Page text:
Extremely Rare, Two-Colored Lobster Found in MaineNew Species of Giant Flying Reptile Identified By Scientists Scientists are studying the remains of a Pleistocene wolf, dating back to 40,000 years ago, which was found “perfectly preserved” in permafrost in Siberia, Russia.The severed head of the wolf, believed to be 2 to 3 years old when it died, was unearthed last year in the shores of Tirekhtyakh River in Yakutia, the Siberian Times reported.Still snarling after 40,000 years, a giant Pleistocene wolf discovered in Yakutia.Sensational find of head of the beast with its brain intact, preserved since prehistoric times in permafrost.https://t.co/w4FoRB16Ur pic.twitter.com/8QbthEfay1— The Siberian Times (@siberian_times) June 8, 2019Albert Protopopov, head of the department of mammoth fauna research at the Academy of Sciences of the Republic, said the find represents the first-ever remains of a fully grown Pleistocene wolf with its tissue preserved.“We often find wolf skulls quite often, this is a common find… even several puppies have already been found. The uniqueness of this find is that we found the head of an adult wolf with perfectly preserved soft tissues and brain,” Protopopov told Interfax-Far East.The wolf head measures about 40 cm (about 15 inches) long, said to be about half the full length of a modern wolf. Images of the discovery show that the wolf’s fur and fangs are still intact.The head is being studied in Yakutsk, where scientists from Japan and Sweden have also joined the team of researchers analyzing the find.According to the Siberian Times, the discovery was announced at an exhibition in Tokyo, Japan, where scientists also presented the discovery of the well-preserved remains of ancient cave lion cubs.“Their muscles, organs and brains are in good condition,” said Naoki Suzuki, a professor of palaeontology and medicine with the Jikei University School of Medicine in Tokyo, who studied the remains with a CT scanner, as per the Siberian Times.“We want to assess their physical capabilities and ecology by comparing them with the lions and wolves of today,” Suzuki said.More on Geek.com:Dracula’s 15th-Century Cannoballs Unearthed in BulgariaArchaeologists Find Ancient ‘Cheerios’ at Bronze Age Site2,000-Year-Old Marble Head of God Dionysus Unearthed in Rome Stay on target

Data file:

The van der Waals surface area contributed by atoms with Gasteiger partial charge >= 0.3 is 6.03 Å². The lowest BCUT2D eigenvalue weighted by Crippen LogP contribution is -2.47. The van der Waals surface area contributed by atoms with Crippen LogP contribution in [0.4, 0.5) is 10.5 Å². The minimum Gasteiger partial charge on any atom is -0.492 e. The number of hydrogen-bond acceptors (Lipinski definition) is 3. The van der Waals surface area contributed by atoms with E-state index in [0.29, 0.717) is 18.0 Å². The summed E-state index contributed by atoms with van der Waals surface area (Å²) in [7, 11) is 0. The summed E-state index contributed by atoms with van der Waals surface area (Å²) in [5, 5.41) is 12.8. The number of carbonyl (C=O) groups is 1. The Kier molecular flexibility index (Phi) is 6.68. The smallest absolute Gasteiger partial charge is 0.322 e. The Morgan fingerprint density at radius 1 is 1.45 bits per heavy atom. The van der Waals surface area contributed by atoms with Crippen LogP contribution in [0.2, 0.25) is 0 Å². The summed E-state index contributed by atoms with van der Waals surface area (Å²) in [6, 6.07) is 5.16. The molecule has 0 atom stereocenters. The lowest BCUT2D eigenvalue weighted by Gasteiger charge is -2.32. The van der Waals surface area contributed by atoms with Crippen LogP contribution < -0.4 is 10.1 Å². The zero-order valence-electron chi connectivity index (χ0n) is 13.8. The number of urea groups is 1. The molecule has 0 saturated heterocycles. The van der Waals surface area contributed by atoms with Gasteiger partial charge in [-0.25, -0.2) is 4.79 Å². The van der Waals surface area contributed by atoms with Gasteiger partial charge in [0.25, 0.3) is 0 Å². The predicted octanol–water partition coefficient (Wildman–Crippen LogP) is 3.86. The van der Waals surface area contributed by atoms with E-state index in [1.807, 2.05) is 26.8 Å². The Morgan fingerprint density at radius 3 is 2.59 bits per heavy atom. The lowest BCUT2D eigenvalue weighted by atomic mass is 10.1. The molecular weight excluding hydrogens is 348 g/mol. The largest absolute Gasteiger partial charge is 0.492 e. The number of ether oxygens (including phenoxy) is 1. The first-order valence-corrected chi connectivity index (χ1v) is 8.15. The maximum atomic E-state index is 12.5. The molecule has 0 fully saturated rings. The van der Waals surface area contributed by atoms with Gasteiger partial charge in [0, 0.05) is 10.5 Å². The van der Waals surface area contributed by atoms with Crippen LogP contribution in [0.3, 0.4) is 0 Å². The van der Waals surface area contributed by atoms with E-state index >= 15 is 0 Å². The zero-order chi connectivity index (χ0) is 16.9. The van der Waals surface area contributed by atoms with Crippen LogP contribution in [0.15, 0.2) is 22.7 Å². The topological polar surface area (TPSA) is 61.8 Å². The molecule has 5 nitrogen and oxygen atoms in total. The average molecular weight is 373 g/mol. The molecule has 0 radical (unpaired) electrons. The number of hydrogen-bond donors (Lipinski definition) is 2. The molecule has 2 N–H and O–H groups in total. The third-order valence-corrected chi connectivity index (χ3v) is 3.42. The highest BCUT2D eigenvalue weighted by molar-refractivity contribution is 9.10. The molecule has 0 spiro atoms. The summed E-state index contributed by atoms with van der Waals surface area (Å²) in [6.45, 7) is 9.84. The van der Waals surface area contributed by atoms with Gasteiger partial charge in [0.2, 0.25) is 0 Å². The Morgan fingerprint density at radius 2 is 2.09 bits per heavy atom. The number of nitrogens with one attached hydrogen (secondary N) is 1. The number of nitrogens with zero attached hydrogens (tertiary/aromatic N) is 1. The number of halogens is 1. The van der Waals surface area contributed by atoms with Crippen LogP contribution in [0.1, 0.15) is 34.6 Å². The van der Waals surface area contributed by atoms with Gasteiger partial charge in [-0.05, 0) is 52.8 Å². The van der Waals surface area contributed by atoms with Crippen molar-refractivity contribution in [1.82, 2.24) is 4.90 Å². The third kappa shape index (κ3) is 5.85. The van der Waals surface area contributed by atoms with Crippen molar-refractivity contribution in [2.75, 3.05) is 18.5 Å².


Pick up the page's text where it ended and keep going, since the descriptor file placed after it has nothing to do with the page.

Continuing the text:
Former Rangers Football Club player Derek Johnstone believes Peter Hartley will be lucky to escape punishment for his disgraceful comments.Johnstone believes the new look Rangers team can handle any physicality threats pose to them by Motherwell ahead of their Scottish Premiership clash this weekend.“I am really surprised at Peter Hartley coming out and saying what he did about the incident with Fabio Cardoso last season. It is an absolute disgrace.” Johnstone said, according to Evening Times.“The only reason he has apologised is because his manager will have spoken to him and because the Compliance Officer is looking into it.”Ex Rangers striker insists cup success will be sweet for Rangers Henry Ikenna Ugwu – January 19, 2019 Former Rangers striker Derek Johnstone insists winning the Scottish FA Cup would be good for the club this season.The Gers travel to the Central…“He should never have said it in the first place. For a captain of a club to come out with something like that is disgraceful and he will be a very lucky man if he escapes any punishment.”“Rangers certainly know what to expect at Fir Park now and Motherwell will be trying to get in and about them and to get at them with a dig here and there.”“It will take strong refereeing from Craig Thomson and he will have to be really, really vigilant about what is going on and the challenges that are being made.”